Magazine article Newsweek

Here Comes PlayStation 2: More Than Just a Superpowerful Game Console, Sony's New Black Beauty Aims to Turn the Company into an Internet Giant. the Making of a New Machine

Magazine article Newsweek

Here Comes PlayStation 2: More Than Just a Superpowerful Game Console, Sony's New Black Beauty Aims to Turn the Company into an Internet Giant. the Making of a New Machine

Article excerpt

The quiet in Akihabara is deceptive. Tokyo's electronics quarter, famous for a cubist profusion of stores hawking every imaginable gadget with every imaginable gimmick, has no balloons, posters or fliers promoting what one industry analyst predicts will be "the most successful consumer product ever launched." The only signs of the impending arrival of the machine that may supercharge interactive entertainment, democratize e-commerce, explode the DVD market and make the Sony company a dominant force in the Internet age are ubiquitous hand-scrawled notices near checkout counters that read, when translated, not taking advanced orders.

On March 4, however, the PlayStation 2 will finally go on sale in Japan (Americans will have to wait until late summer), and Akihabara may not be so quiet. Note the fate of Sony's Web site when it began to accept predelivery purchases of the ominous black and blue, state-of-the-art graphics supercomputer. Within seconds, approximately 100,000 eager buyers converged on the site, plunging it into a dot-coma. On PS2 Day, some Akiha-bara emporiums will open early to accommodate the inevitable lines of rabid gizmo freaks. "Dozens of times a day, we get asked if one can buy PS2 here on March 4," complains a salesclerk at one gaming mecca. "My answer is always the same--we cannot guarantee you anything." But Sony is guaranteeing something: a million PS2s sold this weekend at 39,800 yen each ($370)--the first wave of what might be an installed base of 100 million, big enough to catapult a thriving game-console industry into another galaxy--where gaming meets e-commerce and everyone can hear you scream (in Dolbyized stereo).

Part of the PlayStation's mystique is that it's much more than a game machine. Out of the box, PS2 is geared to play movie DVDs--just as mainstream consumers are considering switching from clunky VCRs to the dramatically enhanced digital alternative. And, of course, the PlayStation 2 will also spin your audio CDs. But the most significant aspect of the PS2 might be its ability to hook into the Internet, making it a "Trojan horse" to bring online gaming, e-commerce, Web browsing, e-mail and downloading of music, software and video into the home. In 2001, Sony will sell a combination high-speed Internet connector and hard-disk drive that is geared solely for high-speed connections. Previous attempts to merge the Net with game consoles have flopped, but Sony thinks it can buck the trend. "You can communicate to a new cybercity," gushes Ken Kutaragi, the visionary behind the PlayStation. "This will be the ideal home server. Did you see the movie 'The Matrix'? Same interface. Same concept. Starting from next year, you can jack into 'The Matrix'!"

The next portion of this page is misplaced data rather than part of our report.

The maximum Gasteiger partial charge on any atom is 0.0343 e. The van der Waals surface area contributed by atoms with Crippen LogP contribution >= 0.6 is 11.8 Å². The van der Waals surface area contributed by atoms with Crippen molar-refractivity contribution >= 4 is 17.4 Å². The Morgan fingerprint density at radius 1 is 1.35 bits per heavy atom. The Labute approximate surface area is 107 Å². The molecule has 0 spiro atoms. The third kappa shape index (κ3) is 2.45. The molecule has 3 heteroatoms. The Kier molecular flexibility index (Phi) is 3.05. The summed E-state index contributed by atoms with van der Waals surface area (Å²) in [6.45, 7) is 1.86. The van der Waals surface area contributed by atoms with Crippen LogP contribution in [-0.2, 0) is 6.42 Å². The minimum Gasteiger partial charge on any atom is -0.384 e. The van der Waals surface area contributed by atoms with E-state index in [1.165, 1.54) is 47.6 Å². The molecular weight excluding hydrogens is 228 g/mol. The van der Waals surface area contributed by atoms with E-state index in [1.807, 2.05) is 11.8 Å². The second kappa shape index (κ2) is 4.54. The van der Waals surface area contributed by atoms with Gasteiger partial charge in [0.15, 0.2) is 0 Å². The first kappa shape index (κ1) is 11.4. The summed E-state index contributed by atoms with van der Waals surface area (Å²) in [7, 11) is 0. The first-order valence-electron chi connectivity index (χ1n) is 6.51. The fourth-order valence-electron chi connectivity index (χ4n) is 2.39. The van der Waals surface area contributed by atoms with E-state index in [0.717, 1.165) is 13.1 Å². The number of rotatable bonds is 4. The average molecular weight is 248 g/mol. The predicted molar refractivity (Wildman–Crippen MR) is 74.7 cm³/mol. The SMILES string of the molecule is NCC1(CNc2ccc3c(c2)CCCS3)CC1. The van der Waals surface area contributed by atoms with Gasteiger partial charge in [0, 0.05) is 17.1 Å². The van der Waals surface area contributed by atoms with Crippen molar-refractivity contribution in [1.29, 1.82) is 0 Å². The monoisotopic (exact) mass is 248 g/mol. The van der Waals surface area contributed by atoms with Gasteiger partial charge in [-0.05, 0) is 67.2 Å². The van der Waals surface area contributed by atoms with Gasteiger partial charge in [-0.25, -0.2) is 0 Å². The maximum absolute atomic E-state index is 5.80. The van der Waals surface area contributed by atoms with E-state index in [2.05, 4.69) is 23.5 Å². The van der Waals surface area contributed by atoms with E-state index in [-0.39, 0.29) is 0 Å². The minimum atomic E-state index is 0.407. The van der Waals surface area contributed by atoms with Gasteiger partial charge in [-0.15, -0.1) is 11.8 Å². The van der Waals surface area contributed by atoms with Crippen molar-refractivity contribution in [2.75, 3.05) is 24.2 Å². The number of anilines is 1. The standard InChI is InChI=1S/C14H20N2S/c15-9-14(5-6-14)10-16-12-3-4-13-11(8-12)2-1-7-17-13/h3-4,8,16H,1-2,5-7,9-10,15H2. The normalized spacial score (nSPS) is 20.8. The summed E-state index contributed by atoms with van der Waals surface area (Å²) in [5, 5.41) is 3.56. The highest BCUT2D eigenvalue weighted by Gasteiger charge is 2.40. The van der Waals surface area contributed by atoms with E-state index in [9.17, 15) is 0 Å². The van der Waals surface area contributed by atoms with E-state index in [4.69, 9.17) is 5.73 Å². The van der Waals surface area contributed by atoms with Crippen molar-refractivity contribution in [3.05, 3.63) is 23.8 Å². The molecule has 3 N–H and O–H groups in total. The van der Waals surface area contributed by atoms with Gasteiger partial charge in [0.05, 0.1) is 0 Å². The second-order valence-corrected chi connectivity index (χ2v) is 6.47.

For now, though, the PS2 will be judged as a game machine. And don't dismiss that as kid stuff. Last year the industry in the United States alone raked in almost $7 billion, and analysts predict that in 2000 the revenue will surpass the ticket sales of movie houses. Something that raises the bar is big news indeed.

Does PS2 raise that bar? Just punch the power button on the unit, a sleek black and blue, 16-inch-tall mini-tower that could pass as Darth Vader's toaster. Insert a disc in the slide-out tray, and it's instantly clear that computer games are edging toward territory previously monopolized by movies. You see skies with multiple layers of moving clouds. Coats that behave like real cloth. Rustling grass. And here's not-so-good news: in this post-Columbine era, social critics now have to contend with muzzle flash from a pistol that illuminates the shooter's face, double-helix smoke trails from missiles and a gorgeously granulated blood splatter as you lop off the head of a bat-creature.

The secret is the Emotion Engine, a fast, high-powered chip set that is fine-tuned to generate polygons, the building blocks of 3-D graphics. While the original PlayStation could handle a mere 360,000 polygons per second, version 2 can spit out more than 20 million: it's a jump from "South Park" to "Toy Story. …

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